Musée d'Orsay: Emile Bernard (1868–1941)

Emile Bernard (1868–1941)

Emile BernardAfternoon at Saint-Briac© Jörg Müller, Aarau
A painter, engraver, and also an art critic, writer and poet, Emile Bernard is a key personality in the development of modern. In the late 1880s, he launched the Cloisonnist style that was to become so important for Gauguin and Van Gogh, as well as for the Nabis.
Following the controversy over the invention of symbolism in painting, which violently opposed him to Gauguin in 1891, Bernard moved to Cairo, where he reconsidered the Symbolists' schematic stylization and search for primitivism. His discovery of the old masters however led him gradually to renew his ties with tradition.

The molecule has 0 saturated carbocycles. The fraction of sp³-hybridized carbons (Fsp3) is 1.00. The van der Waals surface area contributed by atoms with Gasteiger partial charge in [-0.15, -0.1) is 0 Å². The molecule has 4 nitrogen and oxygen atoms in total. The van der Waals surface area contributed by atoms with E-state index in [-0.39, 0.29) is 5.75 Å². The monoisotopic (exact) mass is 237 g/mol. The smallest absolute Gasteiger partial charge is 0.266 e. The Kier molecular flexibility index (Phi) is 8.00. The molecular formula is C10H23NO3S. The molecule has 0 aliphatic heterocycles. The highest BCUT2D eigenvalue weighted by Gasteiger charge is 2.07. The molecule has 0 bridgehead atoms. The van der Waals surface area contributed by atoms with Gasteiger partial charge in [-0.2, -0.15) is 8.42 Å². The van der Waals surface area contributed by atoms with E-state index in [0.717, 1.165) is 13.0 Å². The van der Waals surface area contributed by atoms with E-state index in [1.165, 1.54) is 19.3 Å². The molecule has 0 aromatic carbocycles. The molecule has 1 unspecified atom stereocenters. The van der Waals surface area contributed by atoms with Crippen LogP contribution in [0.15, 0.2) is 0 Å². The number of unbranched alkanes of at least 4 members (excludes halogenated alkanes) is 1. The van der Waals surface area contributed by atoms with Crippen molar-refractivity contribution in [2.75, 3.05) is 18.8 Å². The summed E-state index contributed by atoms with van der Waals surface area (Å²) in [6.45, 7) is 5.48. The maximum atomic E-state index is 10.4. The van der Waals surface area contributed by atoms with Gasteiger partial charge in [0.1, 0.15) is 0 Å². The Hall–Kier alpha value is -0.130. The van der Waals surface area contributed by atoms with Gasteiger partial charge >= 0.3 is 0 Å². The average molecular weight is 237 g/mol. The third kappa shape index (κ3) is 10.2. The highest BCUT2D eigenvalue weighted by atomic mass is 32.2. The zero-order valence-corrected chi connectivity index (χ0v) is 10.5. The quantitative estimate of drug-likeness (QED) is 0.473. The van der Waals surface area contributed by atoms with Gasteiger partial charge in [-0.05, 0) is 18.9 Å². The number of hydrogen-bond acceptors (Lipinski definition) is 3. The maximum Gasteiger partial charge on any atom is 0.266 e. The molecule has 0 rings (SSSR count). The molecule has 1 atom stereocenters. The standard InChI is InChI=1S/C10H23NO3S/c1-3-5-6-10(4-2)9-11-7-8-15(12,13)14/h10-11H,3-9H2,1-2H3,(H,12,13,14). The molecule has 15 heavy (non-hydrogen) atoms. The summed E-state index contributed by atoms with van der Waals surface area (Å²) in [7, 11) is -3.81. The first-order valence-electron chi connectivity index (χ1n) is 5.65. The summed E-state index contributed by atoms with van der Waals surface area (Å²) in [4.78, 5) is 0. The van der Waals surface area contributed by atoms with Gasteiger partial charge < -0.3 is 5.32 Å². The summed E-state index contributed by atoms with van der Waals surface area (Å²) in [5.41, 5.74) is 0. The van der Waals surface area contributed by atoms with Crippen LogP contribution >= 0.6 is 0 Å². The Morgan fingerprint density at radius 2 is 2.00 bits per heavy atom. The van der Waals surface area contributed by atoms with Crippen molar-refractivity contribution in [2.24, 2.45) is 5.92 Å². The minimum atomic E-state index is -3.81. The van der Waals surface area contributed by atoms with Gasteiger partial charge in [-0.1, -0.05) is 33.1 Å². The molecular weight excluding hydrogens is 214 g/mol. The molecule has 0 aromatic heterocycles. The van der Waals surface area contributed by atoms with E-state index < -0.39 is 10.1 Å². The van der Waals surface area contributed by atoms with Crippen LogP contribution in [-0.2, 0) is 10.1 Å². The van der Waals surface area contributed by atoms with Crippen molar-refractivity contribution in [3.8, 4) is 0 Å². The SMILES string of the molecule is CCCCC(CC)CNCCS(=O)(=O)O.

Back in France, he published some crucial witness testimony on Cezanne and writings on esthetics, taking issue with the avant-gardes in the name of the pictorial tradition. But, far from defining itself in terms of outmoded traditionalism, his art invariably bears the stamp of an inquisitive, tormented mind in search of the absolute in art.



Marie-Paule Vial, chief curator, special assistant to the management of cultural action in Marseilles
Fred Leeman, art historian
Rodophe Rapetti, general curator, special adviser to the department of museums of France, heritage branch

Exhibition organised by the Musée d'Orsay and the Musée de l'Orangerie, Paris, and the Kunsthalle of Brême

Also presented in Breme, Kunsthalle, from 7 February to 31 May 2015

With the generous support of

With the paint contribution of

17 September 2014 - 5 January 2015

Paris, musée national de l'Orangerie

Enlarge font size Reduce font size Tip a friend Print